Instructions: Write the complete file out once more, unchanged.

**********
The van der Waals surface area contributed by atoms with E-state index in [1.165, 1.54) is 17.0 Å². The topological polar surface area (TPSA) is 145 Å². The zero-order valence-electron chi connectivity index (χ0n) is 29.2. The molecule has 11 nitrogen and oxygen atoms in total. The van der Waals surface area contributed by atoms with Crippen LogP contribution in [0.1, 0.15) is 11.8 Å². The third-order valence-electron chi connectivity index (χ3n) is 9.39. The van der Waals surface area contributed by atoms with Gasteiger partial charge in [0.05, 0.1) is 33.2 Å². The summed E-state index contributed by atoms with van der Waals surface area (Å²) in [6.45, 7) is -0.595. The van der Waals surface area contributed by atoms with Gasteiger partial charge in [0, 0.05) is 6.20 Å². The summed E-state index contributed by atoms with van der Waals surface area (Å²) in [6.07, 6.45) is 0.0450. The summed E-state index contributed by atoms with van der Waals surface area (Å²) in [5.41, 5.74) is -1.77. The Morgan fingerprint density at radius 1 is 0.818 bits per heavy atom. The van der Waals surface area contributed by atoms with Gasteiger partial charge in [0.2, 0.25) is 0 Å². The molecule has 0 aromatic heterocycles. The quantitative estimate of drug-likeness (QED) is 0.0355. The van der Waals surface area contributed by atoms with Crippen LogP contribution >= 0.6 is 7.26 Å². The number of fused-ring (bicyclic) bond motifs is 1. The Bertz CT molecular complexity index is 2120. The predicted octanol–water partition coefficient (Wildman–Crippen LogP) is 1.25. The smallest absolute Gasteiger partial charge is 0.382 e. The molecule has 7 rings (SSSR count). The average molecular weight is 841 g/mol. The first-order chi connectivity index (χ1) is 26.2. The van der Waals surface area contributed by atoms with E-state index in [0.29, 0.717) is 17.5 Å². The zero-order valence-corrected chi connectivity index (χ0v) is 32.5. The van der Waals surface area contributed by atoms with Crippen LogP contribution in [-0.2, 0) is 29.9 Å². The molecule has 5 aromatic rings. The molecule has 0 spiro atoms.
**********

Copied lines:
The van der Waals surface area contributed by atoms with E-state index in [1.165, 1.54) is 17.0 Å². The topological polar surface area (TPSA) is 145 Å². The zero-order valence-electron chi connectivity index (χ0n) is 29.2. The molecule has 11 nitrogen and oxygen atoms in total. The van der Waals surface area contributed by atoms with Crippen LogP contribution in [0.1, 0.15) is 11.8 Å². The third-order valence-electron chi connectivity index (χ3n) is 9.39. The van der Waals surface area contributed by atoms with Gasteiger partial charge in [0.05, 0.1) is 33.2 Å². The summed E-state index contributed by atoms with van der Waals surface area (Å²) in [6.45, 7) is -0.595. The van der Waals surface area contributed by atoms with Gasteiger partial charge in [0, 0.05) is 6.20 Å². The summed E-state index contributed by atoms with van der Waals surface area (Å²) in [6.07, 6.45) is 0.0450. The summed E-state index contributed by atoms with van der Waals surface area (Å²) in [5.41, 5.74) is -1.77. The Morgan fingerprint density at radius 1 is 0.818 bits per heavy atom. The van der Waals surface area contributed by atoms with Gasteiger partial charge in [0.2, 0.25) is 0 Å². The molecule has 0 aromatic heterocycles. The quantitative estimate of drug-likeness (QED) is 0.0355. The van der Waals surface area contributed by atoms with Crippen LogP contribution >= 0.6 is 7.26 Å². The number of fused-ring (bicyclic) bond motifs is 1. The Bertz CT molecular complexity index is 2120. The predicted octanol–water partition coefficient (Wildman–Crippen LogP) is 1.25. The smallest absolute Gasteiger partial charge is 0.382 e. The molecule has 7 rings (SSSR count). The average molecular weight is 841 g/mol. The first-order chi connectivity index (χ1) is 26.2. The van der Waals surface area contributed by atoms with E-state index in [0.29, 0.717) is 17.5 Å². The zero-order valence-corrected chi connectivity index (χ0v) is 32.5. The van der Waals surface area contributed by atoms with Crippen LogP contribution in [-0.2, 0) is 29.9 Å². The molecule has 5 aromatic rings. The molecule has 0 spiro atoms.